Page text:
In those days, people would travel for hours to hear a rousing speech, much like people today would travel long distances to attend a sporting event or concert. Edward Everett arrived in an expensive carriage. He was escorted to the platform to rousing ovation. The audience was captivated as Everett delivered his message.
Another man, who arrived on horseback, was scheduled to give few dedicatory remarks after Everett’s speech. He sat quietly off to the side of the dais. As Everett spoke—a message that lasted nearly two hours—the other man humbly and patiently waited.
When Everett concluded his speech, the audience burst into applause. When the ovation finally died down, the other man approached podium. He spoke for less than three minutes.
It was reported that at the conclusion of his message he sat down to smattering of applause. Edward Everett was clearly the star of this show.
The second speaker was unaffected by the response of the audience. He did not take the disparity as a slight. Truth be known, he had no desire to be in the spotlight. He was a man who personified humility.
Humility doesn’t seem to be valued much in our culture anymore, particularly in the world of politics. We want our leaders to be bold, outspoken, in-your-face. We are drawn to leaders who exhibit no-nonsense, no-holds-barred, nothing-is-going-to-stand-in-my-way rhetoric. We have somehow equated being humble with being weak.
Yet, in the eyes of God, there is perhaps no greater character quality to have than a humble spirit.
Humility is truly a Christ-like trait. Even though Jesus was the Son of God, the long-awaited Messiah, the Savior of the world, the King of kings, he was born to an unwed mother surrounded by barnyard animals. When He walked this earth He associated with people who were considered the dregs of society. His chosen friends were commoners, yet He washed their feet. And then, in the ultimate act of humility, He gave up his life in the most degrading and shameful manner—just so we sinners could be awarded entrance into heaven to spend eternity with Him.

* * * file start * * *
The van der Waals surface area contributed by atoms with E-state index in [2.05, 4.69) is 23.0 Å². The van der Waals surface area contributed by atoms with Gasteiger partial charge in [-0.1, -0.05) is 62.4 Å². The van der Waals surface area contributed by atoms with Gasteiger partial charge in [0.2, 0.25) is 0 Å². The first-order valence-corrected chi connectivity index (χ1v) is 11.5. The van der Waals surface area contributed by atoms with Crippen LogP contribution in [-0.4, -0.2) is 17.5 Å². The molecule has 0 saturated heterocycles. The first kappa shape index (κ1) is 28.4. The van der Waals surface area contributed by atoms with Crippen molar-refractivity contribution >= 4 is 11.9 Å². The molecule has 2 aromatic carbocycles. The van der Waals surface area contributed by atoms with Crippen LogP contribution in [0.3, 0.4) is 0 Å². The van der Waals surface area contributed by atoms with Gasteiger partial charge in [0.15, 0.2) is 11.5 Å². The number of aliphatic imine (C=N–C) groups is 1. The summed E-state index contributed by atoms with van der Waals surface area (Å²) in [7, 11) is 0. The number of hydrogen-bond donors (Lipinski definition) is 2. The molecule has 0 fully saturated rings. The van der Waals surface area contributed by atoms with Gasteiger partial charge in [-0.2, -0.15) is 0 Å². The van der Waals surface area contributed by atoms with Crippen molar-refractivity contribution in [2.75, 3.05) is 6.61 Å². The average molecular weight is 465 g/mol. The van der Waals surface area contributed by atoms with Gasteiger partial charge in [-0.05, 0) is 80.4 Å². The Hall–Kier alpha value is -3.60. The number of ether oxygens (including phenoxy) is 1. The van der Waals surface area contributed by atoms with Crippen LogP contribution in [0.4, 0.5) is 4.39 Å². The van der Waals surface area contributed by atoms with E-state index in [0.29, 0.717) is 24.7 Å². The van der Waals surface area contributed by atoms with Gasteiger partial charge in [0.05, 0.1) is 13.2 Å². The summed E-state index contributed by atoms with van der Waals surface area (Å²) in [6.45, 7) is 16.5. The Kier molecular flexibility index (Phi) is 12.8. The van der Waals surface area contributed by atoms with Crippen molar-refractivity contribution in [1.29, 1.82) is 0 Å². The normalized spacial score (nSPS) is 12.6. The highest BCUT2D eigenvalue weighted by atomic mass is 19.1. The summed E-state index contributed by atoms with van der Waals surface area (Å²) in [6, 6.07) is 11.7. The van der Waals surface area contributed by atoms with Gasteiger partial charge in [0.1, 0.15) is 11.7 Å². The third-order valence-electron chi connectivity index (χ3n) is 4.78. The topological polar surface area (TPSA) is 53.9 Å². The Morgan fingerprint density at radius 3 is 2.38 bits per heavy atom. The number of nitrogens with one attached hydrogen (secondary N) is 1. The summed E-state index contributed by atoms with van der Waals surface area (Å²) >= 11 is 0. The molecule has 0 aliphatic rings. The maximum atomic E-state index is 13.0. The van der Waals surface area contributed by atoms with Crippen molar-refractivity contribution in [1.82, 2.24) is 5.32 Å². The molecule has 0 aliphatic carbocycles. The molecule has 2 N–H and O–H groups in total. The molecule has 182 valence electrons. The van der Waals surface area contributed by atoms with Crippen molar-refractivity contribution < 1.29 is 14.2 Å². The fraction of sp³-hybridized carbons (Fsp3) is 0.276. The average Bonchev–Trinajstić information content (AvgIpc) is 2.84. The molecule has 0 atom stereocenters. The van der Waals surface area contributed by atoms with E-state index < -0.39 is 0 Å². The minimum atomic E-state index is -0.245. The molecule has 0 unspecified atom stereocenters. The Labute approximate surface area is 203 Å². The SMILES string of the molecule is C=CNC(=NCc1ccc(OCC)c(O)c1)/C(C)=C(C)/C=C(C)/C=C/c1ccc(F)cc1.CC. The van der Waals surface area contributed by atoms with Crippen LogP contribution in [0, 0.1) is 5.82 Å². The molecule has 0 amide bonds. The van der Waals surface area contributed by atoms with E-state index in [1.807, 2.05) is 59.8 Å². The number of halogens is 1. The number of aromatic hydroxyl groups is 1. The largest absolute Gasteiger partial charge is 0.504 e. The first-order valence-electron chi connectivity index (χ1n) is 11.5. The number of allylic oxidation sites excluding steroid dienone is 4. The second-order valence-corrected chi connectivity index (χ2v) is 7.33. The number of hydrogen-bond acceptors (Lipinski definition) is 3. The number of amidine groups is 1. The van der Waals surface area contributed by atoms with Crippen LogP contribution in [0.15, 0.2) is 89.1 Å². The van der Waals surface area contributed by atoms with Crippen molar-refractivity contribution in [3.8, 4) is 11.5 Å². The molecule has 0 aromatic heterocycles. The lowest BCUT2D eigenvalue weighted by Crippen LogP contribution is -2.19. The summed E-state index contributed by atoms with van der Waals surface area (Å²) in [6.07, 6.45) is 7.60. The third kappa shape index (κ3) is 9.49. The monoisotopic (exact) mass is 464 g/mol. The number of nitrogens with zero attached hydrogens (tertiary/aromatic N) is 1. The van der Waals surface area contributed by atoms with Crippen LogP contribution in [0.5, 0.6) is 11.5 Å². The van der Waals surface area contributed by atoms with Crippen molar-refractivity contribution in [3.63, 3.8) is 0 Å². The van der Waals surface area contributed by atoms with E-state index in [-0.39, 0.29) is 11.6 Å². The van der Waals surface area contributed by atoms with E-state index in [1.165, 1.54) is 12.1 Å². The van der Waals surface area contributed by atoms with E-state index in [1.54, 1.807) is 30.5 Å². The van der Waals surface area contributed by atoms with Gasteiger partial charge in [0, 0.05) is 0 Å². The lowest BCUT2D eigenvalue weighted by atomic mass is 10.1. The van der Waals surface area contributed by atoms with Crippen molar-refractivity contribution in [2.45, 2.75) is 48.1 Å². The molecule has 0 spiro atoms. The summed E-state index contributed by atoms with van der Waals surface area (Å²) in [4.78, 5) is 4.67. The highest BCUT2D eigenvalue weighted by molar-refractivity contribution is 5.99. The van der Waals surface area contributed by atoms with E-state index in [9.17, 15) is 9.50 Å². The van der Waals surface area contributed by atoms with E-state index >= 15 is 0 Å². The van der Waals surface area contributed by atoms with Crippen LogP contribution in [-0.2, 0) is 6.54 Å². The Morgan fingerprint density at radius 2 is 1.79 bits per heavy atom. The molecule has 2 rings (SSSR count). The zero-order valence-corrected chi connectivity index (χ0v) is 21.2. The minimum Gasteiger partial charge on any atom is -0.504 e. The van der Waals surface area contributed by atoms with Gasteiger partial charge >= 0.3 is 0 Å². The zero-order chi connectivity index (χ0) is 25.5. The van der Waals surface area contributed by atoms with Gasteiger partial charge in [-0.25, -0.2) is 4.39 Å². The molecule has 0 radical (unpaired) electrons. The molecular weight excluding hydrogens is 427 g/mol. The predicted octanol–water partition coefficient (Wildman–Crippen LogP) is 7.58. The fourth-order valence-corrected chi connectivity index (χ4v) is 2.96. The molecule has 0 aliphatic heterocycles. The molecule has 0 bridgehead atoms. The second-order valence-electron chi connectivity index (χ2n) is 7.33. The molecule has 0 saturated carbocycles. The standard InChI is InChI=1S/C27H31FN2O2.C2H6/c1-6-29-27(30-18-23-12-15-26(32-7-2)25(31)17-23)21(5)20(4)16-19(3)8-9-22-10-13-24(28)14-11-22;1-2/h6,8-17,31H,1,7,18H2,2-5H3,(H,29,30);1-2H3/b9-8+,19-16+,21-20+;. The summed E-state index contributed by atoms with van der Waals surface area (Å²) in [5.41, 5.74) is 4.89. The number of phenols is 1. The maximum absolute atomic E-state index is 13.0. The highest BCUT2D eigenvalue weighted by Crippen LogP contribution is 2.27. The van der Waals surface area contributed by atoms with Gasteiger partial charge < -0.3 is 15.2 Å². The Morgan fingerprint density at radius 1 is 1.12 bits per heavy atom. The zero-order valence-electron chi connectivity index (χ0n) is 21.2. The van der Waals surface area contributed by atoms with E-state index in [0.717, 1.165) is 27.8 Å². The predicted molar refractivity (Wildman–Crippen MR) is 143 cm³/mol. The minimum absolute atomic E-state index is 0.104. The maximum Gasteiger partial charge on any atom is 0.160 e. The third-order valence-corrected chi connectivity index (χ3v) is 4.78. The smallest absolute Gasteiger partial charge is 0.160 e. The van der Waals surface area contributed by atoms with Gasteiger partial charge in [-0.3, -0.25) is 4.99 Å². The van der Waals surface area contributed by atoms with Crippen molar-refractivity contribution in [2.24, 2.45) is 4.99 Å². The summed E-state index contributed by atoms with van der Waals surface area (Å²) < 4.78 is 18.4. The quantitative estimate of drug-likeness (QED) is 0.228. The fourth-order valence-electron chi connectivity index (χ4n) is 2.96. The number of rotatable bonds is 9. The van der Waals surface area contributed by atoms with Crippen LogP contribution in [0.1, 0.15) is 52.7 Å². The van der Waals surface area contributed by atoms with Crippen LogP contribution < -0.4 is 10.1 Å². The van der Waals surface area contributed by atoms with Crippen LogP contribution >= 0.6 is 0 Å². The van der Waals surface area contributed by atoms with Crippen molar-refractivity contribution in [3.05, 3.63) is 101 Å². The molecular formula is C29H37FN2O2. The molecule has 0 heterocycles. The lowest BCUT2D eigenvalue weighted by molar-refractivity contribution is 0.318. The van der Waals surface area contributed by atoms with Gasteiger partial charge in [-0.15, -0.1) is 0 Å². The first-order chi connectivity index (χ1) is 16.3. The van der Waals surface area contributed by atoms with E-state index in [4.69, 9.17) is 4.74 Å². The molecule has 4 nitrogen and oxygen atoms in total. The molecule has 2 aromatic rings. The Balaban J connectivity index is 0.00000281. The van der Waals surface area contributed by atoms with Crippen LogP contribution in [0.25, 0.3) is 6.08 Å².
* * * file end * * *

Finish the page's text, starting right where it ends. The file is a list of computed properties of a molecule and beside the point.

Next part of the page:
The Bible tells us that those who humble themselves will be exalted. People of humility bring honor to God. While pride says, look at how awesome I am, humility says, look at how awesome God is. We are never more like Christ than when we operate out of a deep sense of humility.
Now back to the story. Amazingly enough, not many history books even mention Edward Everett, let alone contain any of his famous speeches. But that concluding message given after his speech at the cemetery—the one that wasn’t even three minutes long, the one that most people that day considered incidental, the one that most people didn’t even applaud that day—has somehow found a place in history. As has the humble, unassuming man who gave it.
The man’s name was Abraham Lincoln. The little speech he gave that day began with the words:
“Fourscore and 7 years ago, our fathers brought forth on this continent a new nation, conceived in liberty and dedicated to the proposition that all men are created equal.”
Perhaps more amazing than speech itself was the fact that Lincoln—who happened to be president at the time—didn’t insist on being the main speaker. He didn’t need to be transported by a big, fancy carriage. He didn’t come expecting red carpet treatment.
Abraham Lincoln was man of character. He is thought of as one of most respected, revered leaders this world has ever seen. That’s what God can do with a humble spirit.